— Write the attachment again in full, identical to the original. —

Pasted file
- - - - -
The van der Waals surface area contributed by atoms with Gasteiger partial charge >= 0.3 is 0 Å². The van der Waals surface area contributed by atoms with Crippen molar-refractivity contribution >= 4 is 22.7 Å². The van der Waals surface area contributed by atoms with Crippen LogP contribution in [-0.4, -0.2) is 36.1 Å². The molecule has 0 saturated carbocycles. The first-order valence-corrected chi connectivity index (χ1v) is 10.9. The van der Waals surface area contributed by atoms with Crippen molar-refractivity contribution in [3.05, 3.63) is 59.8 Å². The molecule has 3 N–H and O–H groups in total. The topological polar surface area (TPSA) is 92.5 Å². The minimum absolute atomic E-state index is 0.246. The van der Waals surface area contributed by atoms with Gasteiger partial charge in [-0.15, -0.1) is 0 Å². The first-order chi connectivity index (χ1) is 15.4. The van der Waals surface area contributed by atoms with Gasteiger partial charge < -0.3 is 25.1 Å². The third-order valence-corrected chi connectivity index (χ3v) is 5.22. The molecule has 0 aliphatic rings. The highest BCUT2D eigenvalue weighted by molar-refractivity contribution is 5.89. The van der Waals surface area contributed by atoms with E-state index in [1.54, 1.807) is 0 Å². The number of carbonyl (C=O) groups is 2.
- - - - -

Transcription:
The van der Waals surface area contributed by atoms with Gasteiger partial charge >= 0.3 is 0 Å². The van der Waals surface area contributed by atoms with Crippen molar-refractivity contribution >= 4 is 22.7 Å². The van der Waals surface area contributed by atoms with Crippen LogP contribution in [-0.4, -0.2) is 36.1 Å². The molecule has 0 saturated carbocycles. The first-order valence-corrected chi connectivity index (χ1v) is 10.9. The van der Waals surface area contributed by atoms with Crippen molar-refractivity contribution in [3.05, 3.63) is 59.8 Å². The molecule has 3 N–H and O–H groups in total. The topological polar surface area (TPSA) is 92.5 Å². The minimum absolute atomic E-state index is 0.246. The van der Waals surface area contributed by atoms with Gasteiger partial charge in [-0.15, -0.1) is 0 Å². The first-order chi connectivity index (χ1) is 15.4. The van der Waals surface area contributed by atoms with Gasteiger partial charge < -0.3 is 25.1 Å². The third-order valence-corrected chi connectivity index (χ3v) is 5.22. The molecule has 0 aliphatic rings. The highest BCUT2D eigenvalue weighted by molar-refractivity contribution is 5.89. The van der Waals surface area contributed by atoms with E-state index in [1.54, 1.807) is 0 Å². The number of carbonyl (C=O) groups is 2.